Has your back has been playing up recently? Back pain is common, with about eight out of 10 people having one or more bouts at some point or other.
Perhaps you’re suffering because of an injury or accident, or you may have a medical condition that causes back pain such as scoliosis. It’s more likely, however, that your back pain has developed as a result of your lifestyle.
Spending your days hunched over a computer and your nights glued to your smartphone can cause muscle tension and tightness. Other common posture problems that can make your back sore include:
- Slouching and slumping
- ‘Text’ neck (where your head is tilted down and shoulders rounded forwards)
- Phone cradling (holding your handset between your ear and shoulder)
- Standing and leaning on one leg (this puts too much pressure on one side of your lower back and hip)
The good news is there’s a lot you can do to improve your posture and make your back stronger and healthier.
Stand tall Try to hold your hips level when you’re standing. Think of a straight line passing through your body from the floor right up to the ceiling and imagine it’s pulling you up through the top of your head.
Be aware Always keep your posture in mind when you’re on your smartphone. Try not to hunch your shoulders when you use it and avoid staying in the same position for long periods (try to move at least once every 30 – 40 minutes).
Sit smart When using a PC or laptop, sit on a chair that gives your spine the support it needs and make sure your shoulders, hips and knees are facing the same direction. Adjust your chair so your feet are flat on the ground and your knees bent (ideally your hips should be a little higher than your knees and your eyes should be level with the top of your screen).
Look ahead The average head weighs 4.5 – 5kg. So it should be no surprise to find sitting with your head leaning forward from your body puts a big strain on your neck and back. Instead of leaning forwards, try keeping your head in line with your spine.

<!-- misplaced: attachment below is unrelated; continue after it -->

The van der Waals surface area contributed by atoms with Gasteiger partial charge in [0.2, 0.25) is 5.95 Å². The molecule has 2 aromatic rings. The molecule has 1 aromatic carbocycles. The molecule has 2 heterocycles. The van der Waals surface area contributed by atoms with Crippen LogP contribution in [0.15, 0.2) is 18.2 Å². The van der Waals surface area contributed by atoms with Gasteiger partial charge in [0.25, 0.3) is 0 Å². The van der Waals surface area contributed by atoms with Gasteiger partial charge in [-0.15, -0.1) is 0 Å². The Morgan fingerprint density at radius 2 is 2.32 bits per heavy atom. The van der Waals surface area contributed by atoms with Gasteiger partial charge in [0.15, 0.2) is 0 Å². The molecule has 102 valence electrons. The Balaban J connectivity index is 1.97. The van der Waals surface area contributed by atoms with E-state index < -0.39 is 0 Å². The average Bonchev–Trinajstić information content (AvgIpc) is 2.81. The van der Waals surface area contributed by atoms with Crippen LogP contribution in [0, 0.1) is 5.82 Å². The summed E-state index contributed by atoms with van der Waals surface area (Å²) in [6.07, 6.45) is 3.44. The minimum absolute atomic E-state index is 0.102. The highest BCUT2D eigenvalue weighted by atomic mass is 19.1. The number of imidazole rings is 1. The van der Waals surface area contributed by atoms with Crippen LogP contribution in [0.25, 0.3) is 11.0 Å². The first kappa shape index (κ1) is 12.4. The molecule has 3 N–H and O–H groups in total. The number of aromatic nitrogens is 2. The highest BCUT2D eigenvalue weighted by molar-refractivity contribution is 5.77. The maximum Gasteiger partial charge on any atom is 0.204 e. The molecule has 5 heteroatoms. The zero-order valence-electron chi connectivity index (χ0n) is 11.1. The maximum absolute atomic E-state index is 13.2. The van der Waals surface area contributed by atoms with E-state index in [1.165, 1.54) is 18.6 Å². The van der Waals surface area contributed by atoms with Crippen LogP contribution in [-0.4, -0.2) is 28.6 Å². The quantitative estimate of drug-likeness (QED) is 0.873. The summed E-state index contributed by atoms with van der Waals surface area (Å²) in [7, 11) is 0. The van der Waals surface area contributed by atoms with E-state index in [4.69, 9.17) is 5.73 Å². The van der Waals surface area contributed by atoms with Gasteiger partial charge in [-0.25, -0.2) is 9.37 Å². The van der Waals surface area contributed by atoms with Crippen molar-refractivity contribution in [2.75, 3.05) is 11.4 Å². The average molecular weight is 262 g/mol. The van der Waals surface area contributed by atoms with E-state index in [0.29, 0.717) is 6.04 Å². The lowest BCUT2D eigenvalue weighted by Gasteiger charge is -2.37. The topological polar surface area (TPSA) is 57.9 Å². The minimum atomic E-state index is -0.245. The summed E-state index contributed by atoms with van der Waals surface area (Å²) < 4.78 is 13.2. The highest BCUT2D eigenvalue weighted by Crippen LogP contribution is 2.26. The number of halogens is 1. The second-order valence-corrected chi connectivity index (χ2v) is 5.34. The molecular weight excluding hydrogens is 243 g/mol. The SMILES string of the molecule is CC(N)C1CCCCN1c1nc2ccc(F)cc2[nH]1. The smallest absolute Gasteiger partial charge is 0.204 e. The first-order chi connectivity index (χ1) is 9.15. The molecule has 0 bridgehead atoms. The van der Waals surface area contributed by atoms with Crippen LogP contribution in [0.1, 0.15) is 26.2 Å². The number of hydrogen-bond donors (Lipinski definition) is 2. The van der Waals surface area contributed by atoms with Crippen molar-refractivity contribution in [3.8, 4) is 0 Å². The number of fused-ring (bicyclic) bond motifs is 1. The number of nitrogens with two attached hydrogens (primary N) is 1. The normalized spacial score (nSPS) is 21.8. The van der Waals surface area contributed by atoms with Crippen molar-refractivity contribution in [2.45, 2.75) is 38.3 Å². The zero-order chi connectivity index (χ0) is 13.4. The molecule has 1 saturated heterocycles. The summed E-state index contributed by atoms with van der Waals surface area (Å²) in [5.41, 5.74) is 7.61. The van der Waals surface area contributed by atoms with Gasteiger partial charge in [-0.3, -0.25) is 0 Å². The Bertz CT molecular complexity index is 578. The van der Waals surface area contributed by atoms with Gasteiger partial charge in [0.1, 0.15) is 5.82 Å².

Stretch it out When using your laptop or smartphone, stretch your arms, shoulders and fingers every half hour or so to keep your muscles more relaxed.
For more help with your posture, try one of the following:
Alexander Technique A favourite with actors and performers, this helps you re-learn how your body should hold itself naturally by teaching you to think about the relationship between your head, neck and back.
Yoga Classic yoga poses help stretch your spine and strengthen the muscles in your lower back, both of which give you great body alignment.
Pilates An exercise system that boosts your body awareness, Pilates – like yoga – strengthens the muscles that keep your body perfectly aligned. Devotees claim it gives you great posture and helps prevent back pain.
Feldenkrais Method Like the Alexander Technique, the Feldenkrais Method re-educates your muscles through a system of body learning, leading to improved flexibility and co-ordination.
Body Balance Combining yoga, Pilates and t’ai chi, Body Balance helps lengthen and strengthen your muscles to improve posture and flexibility while at the same time reducing stress.
Barre workouts Based on ballet training, many of the moves in barre classes focus on standing long and tall, so not only will you tone up but your posture will improve too.
Pole dancing workouts Pole dancing isn’t just a lot of fun, it can also help improve your posture as it helps build strong core and back muscles.